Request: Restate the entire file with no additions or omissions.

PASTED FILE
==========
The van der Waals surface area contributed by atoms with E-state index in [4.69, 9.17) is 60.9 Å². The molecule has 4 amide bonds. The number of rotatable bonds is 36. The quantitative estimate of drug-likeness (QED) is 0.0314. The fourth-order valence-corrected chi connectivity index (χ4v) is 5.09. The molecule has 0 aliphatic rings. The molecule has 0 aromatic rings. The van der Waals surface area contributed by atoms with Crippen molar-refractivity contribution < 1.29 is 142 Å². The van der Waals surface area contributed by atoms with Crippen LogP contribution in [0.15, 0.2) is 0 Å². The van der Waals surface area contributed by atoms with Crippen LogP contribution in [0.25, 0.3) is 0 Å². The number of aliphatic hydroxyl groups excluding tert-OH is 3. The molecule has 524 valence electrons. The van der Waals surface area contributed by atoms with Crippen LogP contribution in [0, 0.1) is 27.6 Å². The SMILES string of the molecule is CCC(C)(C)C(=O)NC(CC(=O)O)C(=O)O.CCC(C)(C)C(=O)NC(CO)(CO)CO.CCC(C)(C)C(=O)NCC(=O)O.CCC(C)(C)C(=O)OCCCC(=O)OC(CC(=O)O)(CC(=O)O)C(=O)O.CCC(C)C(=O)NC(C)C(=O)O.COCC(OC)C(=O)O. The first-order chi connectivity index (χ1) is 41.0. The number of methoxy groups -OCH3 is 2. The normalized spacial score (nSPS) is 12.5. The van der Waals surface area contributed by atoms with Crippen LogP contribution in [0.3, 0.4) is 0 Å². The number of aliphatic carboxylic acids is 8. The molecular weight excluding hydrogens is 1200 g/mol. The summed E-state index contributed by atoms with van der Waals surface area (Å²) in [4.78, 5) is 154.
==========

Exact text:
The van der Waals surface area contributed by atoms with E-state index in [4.69, 9.17) is 60.9 Å². The molecule has 4 amide bonds. The number of rotatable bonds is 36. The quantitative estimate of drug-likeness (QED) is 0.0314. The fourth-order valence-corrected chi connectivity index (χ4v) is 5.09. The molecule has 0 aliphatic rings. The molecule has 0 aromatic rings. The van der Waals surface area contributed by atoms with Crippen molar-refractivity contribution < 1.29 is 142 Å². The van der Waals surface area contributed by atoms with Crippen LogP contribution in [0.15, 0.2) is 0 Å². The van der Waals surface area contributed by atoms with Crippen LogP contribution in [0.25, 0.3) is 0 Å². The number of aliphatic hydroxyl groups excluding tert-OH is 3. The molecule has 524 valence electrons. The van der Waals surface area contributed by atoms with Crippen LogP contribution in [0, 0.1) is 27.6 Å². The SMILES string of the molecule is CCC(C)(C)C(=O)NC(CC(=O)O)C(=O)O.CCC(C)(C)C(=O)NC(CO)(CO)CO.CCC(C)(C)C(=O)NCC(=O)O.CCC(C)(C)C(=O)OCCCC(=O)OC(CC(=O)O)(CC(=O)O)C(=O)O.CCC(C)C(=O)NC(C)C(=O)O.COCC(OC)C(=O)O. The first-order chi connectivity index (χ1) is 41.0. The number of methoxy groups -OCH3 is 2. The normalized spacial score (nSPS) is 12.5. The van der Waals surface area contributed by atoms with Crippen LogP contribution in [0.3, 0.4) is 0 Å². The number of aliphatic carboxylic acids is 8. The molecular weight excluding hydrogens is 1200 g/mol. The summed E-state index contributed by atoms with van der Waals surface area (Å²) in [4.78, 5) is 154.